Like you, I am interested in public landscapes and architecture and when executed well, these can afford some of the most exciting visual images. I spend much of my time in Budapest and the newly built 'Palace of Arts' which incorporates the National Contemporary Art Museum is a splendid example of public landscaping. There, massed pleached trees, a Danube riverscape to die for, a sculpture park and a ziggurat all add to the impressively modern building which is monumental in size.

    I hope to sign up as a follower of your site in order to not miss any future postings.

  6. Those palms! Those palms! I mean the ones Andrew is talking about too -- they are so amazing! WANT WANT WANT WANT! What are they?

  7. Your last comments remind me of the famous gardener uttered phrase "You should have seen the garden last week". Love those dancing palms.

  8. How did I miss seeing those palms with the fronds looking like origami'ed paper? I remember an architecture critic describing LACMA as an architectural petting of this, one of that... But I think the changes they've made recently pull things together much better. The interesting plants and landscaping definitely helps.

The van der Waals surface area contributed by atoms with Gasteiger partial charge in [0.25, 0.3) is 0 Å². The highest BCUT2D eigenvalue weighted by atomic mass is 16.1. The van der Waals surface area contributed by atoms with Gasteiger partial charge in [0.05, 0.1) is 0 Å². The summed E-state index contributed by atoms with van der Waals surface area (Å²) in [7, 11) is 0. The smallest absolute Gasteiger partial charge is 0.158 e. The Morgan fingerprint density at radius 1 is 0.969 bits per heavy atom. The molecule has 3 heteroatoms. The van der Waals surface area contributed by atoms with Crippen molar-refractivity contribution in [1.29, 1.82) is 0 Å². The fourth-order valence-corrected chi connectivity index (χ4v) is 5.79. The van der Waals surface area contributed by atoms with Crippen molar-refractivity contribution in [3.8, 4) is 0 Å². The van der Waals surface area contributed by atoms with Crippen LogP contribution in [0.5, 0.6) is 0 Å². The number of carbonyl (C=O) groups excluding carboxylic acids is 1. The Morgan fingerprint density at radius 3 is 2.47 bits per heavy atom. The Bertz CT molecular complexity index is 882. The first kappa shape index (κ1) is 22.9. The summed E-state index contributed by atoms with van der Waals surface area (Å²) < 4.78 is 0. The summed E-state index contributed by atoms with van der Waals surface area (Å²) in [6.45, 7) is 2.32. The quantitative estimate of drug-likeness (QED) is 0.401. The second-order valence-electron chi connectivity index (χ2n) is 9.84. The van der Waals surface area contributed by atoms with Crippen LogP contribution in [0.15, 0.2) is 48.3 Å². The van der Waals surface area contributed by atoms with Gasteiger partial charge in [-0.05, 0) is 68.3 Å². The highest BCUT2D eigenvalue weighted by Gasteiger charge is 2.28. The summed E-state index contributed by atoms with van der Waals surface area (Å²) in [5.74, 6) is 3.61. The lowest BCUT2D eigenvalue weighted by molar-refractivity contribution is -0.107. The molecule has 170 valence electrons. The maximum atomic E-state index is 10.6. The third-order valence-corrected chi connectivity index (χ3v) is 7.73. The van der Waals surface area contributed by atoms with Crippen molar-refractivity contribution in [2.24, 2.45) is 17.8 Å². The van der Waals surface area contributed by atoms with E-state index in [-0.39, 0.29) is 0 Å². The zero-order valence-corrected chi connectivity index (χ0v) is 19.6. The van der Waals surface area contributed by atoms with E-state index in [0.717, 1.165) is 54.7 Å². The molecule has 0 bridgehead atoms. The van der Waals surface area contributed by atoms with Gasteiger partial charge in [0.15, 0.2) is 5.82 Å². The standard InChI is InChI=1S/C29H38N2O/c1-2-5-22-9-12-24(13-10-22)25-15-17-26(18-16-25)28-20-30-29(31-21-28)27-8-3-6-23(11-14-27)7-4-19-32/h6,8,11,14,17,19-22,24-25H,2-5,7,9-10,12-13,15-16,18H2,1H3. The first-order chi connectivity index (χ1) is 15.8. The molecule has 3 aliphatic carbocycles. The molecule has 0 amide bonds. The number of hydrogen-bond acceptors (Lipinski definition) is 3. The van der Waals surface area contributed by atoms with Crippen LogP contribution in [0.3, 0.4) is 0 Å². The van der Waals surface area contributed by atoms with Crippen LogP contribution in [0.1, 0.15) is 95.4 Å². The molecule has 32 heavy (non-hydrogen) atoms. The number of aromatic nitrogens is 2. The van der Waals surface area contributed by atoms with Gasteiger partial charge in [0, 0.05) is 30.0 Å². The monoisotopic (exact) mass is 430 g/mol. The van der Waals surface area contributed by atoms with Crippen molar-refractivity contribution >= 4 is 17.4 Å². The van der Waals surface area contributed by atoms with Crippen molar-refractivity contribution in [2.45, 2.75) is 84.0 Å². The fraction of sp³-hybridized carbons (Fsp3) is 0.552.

9. Loree~~ I want those fan palms. I wonder if you can see the moat from the building while sweating on the treadmill--healthy body and mind.

  10. Andrew I wish I knew! I think I'll email the folks at LACMA in case they know.

    Evelyn, great point! So often I think of garden repetition as "drifts" of a certain flowering plant but you're right that this type of repetition (preferred by me) also counts!

    ricki, haven't seen it yet! You have? Recommended?

    Karen, I don't know about the tee-pee, but agreed...crazy! Like the hat and boots restaurant in Seattle? On Aurora? Am I remembering that right?

    Edith, hello! Thank you for visiting! I am not likely to get to Budapest anytime soon so I will be visiting your site too!

    Greensparrow, when (if) I find out you will be the 3rd to know. Or second. Depending on who reads first, you or Andrew.

    Les, great point. Not that I would ever say that. (lie)

    lostlandscape, they were way down under the escalator to the Broad Contemporary, maybe you were were looking at the artwork not the plants? Good point about the "petting zoo" I can see where they are coming from with that remark, but I rather enjoyed it.

    Grace, if so that would actually inspire me to use one of those dreadful machines!

  11. Those pleated leaves! Why, why can't we grow those here? Whatever they are, I'm sure they would be around the city somewhere if it were possible in z8. I really need that yard-sized greenhouse.

  12. Okay I've been to LACMA a few times and have never seen some of the landscape that is your photos. Next time I'm there I'm going to have to pay better attention. Have you been to the Getty while in LA? The Getty is beautiful. I also love the landscaping of the Phoenix Art Museum, I find it so peaceful to sit and look at all of the shapes of greenery and the flowers in the garden area by the cafe.


Thank you for taking the time to comment. Comment moderation is on (because you know: spam), I will approve and post your comment as soon as possible!